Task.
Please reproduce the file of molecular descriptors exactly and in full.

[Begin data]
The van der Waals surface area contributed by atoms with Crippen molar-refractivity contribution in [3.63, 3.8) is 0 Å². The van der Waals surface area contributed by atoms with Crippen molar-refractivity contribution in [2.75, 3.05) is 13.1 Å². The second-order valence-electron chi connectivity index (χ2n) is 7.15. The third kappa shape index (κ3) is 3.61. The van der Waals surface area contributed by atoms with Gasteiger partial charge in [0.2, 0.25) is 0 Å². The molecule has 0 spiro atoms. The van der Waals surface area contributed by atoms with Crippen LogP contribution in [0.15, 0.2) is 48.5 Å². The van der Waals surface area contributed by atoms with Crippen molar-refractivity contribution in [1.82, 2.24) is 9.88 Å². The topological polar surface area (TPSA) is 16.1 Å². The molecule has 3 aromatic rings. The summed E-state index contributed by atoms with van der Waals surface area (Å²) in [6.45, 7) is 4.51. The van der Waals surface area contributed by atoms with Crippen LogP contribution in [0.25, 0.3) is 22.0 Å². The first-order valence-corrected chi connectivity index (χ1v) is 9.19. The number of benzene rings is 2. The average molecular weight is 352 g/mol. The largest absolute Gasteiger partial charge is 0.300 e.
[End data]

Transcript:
The van der Waals surface area contributed by atoms with Crippen molar-refractivity contribution in [3.63, 3.8) is 0 Å². The van der Waals surface area contributed by atoms with Crippen molar-refractivity contribution in [2.75, 3.05) is 13.1 Å². The second-order valence-electron chi connectivity index (χ2n) is 7.15. The third kappa shape index (κ3) is 3.61. The van der Waals surface area contributed by atoms with Gasteiger partial charge in [0.2, 0.25) is 0 Å². The molecule has 0 spiro atoms. The van der Waals surface area contributed by atoms with Crippen LogP contribution in [0.15, 0.2) is 48.5 Å². The van der Waals surface area contributed by atoms with Crippen molar-refractivity contribution in [1.82, 2.24) is 9.88 Å². The topological polar surface area (TPSA) is 16.1 Å². The molecule has 3 aromatic rings. The summed E-state index contributed by atoms with van der Waals surface area (Å²) in [6.45, 7) is 4.51. The van der Waals surface area contributed by atoms with Crippen LogP contribution in [0.25, 0.3) is 22.0 Å². The first-order valence-corrected chi connectivity index (χ1v) is 9.19. The number of benzene rings is 2. The average molecular weight is 352 g/mol. The largest absolute Gasteiger partial charge is 0.300 e.